16. Dubray BL, Wilhelm WE, Jennings BR. Serology of Naegleria fowleri and Naegleria lovaniensis in a hospital survey. J Protozool. 1987 Aug. 34(3):322-7. [Medline].

  17. Duma RJ, Rosenblum WI, McGehee RF, et al. Primary amoebic meningoencephalitis caused by Naegleria. Two new cases, response to amphotericin B, and a review. Ann Intern Med. 1971 Jun. 74(6):923-31. [Medline].

  18. Gustavo dos Santos Neto. Fatal primary amebic meningoencephalitis. A retrospective study in Richmond, Virginia. Am J Clin Pathol. 1970 Nov. 54(5):737-42. [Medline].

  19. Jarolim KL, McCosh JK, Howard MJ, John DT. A light microscopy study of the migration of Naegleria fowleri from the nasal submucosa to the central nervous system during the early stage of primary amebic meningoencephalitis in mice. J Parasitol. 2000 Feb. 86(1):50-5. [Medline].

  20. John DT. Primary amebic meningoencephalitis and the biology of Naegleria fowleri. Annu Rev Microbiol. 1982. 36:101-23. [Medline].

  21. Kidney DD, Kim SH. CNS infections with free-living amebas: neuroimaging findings. AJR Am J Roentgenol. 1998 Sep. 171(3):809-12. [Medline].

  22. Lawande RV, Macfarlane JT, Weir WR, Awunor-Renner C. A case of primary amebic meningoencephalitis in a Nigerian farmer. Am J Trop Med Hyg. 1980 Jan. 29(1):21-5. [Medline].

  23. Levy DA, Bens MS, Craun GF, et al. Surveillance for waterborne-disease outbreaks--United States, 1995-1996. Mor Mortal Wkly Rep CDC Surveill Summ. 1998 Dec 11. 47(5):1-34. [Medline].

  24. Loschiavo F, Ventura-Spagnolo T, Sessa E, Bramanti P. Acute primary meningoencephalitis from entamoeba Naegleria Fowleri. Report of a clinical case with a favourable outcome. Acta Neurol (Napoli). 1993 Oct. 15(5):333-40. [Medline].

  25. Ma P, Visvesvara GS, Martinez AJ, et al. Naegleria and Acanthamoeba infections: review. Rev Infect Dis. 1990 May-Jun. 12(3):490-513. [Medline].

  26. Markowitz SM, Martinez AJ, Duma RJ, Shiel FO. Myocarditis associated with primary amebic (Naegleria) meningoencephalitis. Am J Clin Pathol. 1974 Nov. 62(5):619-28. [Medline].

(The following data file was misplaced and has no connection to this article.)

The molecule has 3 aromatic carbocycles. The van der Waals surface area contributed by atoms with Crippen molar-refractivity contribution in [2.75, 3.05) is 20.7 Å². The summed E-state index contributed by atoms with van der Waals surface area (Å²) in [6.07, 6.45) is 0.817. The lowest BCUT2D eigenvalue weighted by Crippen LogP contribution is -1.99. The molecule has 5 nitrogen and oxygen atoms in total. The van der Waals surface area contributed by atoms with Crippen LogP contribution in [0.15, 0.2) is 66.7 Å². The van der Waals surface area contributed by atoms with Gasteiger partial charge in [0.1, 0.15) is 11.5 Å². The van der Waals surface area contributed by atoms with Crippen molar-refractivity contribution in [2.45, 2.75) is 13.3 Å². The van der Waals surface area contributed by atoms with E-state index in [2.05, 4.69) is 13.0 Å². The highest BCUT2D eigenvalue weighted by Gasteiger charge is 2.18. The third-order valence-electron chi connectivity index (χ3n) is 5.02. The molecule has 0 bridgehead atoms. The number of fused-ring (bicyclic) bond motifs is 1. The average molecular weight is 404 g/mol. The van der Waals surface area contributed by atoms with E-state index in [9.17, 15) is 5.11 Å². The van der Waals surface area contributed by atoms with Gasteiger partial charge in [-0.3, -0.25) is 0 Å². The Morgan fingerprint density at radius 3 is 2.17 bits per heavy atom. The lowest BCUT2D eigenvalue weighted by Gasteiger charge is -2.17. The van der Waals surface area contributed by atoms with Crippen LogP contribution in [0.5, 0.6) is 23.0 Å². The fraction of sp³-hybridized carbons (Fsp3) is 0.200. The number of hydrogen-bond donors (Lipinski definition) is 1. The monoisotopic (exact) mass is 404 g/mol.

27. Martinez AJ, Visvesvara GS. Free-living, amphizoic and opportunistic amebas. Brain Pathol. 1997 Jan. 7(1):583-98. [Medline].

  28. Primary amebic meningoencephalitis--Arizona, Florida, and Texas, 2007. MMWR Morb Mortal Wkly Rep. 2008 May 30. 57(21):573-7. [Medline].

  29. Reilly MF, Marciano-Cabral F, Bradley DW, Bradley SG. Agglutination of Naegleria fowleri and Naegleria gruberi by antibodies in human serum. J Clin Microbiol. 1983 Apr. 17(4):576-81. [Medline].

  30. Scaglia M, Gatti S, Bernuzzi AM. An in vitro comparative study on the effect of amphotericin B, econazole, and 5-fluorocytosine on Naegleria fowleri, Naegleria australiensis, and Naegleria australiensis s.sp. italica. Microbiologica. 1988 Oct. 11(4):279-88. [Medline].

  31. Schuster FL, Guglielmo BJ, Visvesvara GS. In-vitro activity of miltefosine and voriconazole on clinical isolates of free-living amebas: Balamuthia mandrillaris, Acanthamoeba spp., and Naegleria fowleri. J Eukaryot Microbiol. 2006 Mar-Apr. 53(2):121-6. [Medline].

  32. Seidel JS, Harmatz P, Visvesvara GS, et al. Successful treatment of primary amebic meningoencephalitis. N Engl J Med. 1982 Feb 11. 306(6):346-8. [Medline].

  33. Shenoy S, Wilson G, Prashanth HV, et al. Primary meningoencephalitis by Naegleria fowleri: first reported case from Mangalore, South India. J Clin Microbiol. 2002 Jan. 40(1):309-10. [Medline]. [Full Text].

  34. Stevens AR, Shulman ST, Lansen TA, et al. Primary amoebic meningoencephalitis: a report of two cases and antibiotic and immunologic studies. J Infect Dis. 1981 Feb. 143(2):193-9. [Medline].

  35. Sugita Y, Fujii T, Hayashi I, et al. Primary amebic meningoencephalitis due to Naegleria fowleri: an autopsy case in Japan. Pathol Int. 1999 May. 49(5):468-70. [Medline].

  36. Szenasi Z, Endo T, Yagita K, Nagy E. Isolation, identification and increasing importance of ''free-living'' amoebae causing human disease. J Med Microbiol. 1998 Jan. 47(1):5-16. [Medline].

  37. Valenzuela G, Lopez-Corella E, De Jonckheere JF. Primary amoebic meningoencephalitis in a young male from northwestern Mexico. Trans R Soc Trop Med Hyg. 1984. 78(4):558-9. [Medline].

  38. Vargas-Zepeda J, Gómez-Alcalá AV, Vásquez-Morales JA, Licea-Amaya L, De Jonckheere JF, Lares-Villa F. Successful treatment of Naegleria fowleri meningoencephalitis by using intravenous amphotericin B, fluconazole and rifampicin. Arch Med Res. 2005 Jan-Feb. 36(1):83-6. [Medline].

  39. Visvesvara GS, Stehr-Green JK. Epidemiology of free-living ameba infections. J Protozool. 1990 Jul-Aug. 37(4):25S-33S. [Medline].

 
Previous
Next
 
Number of identified cases of primary amoebic meningoencephalitis (PAM), 1937-2007.
 
 
 
All material on this website is protected by copyright, Copyright © 1994-2016 by WebMD LLC. This website also contains material copyrighted by 3rd parties.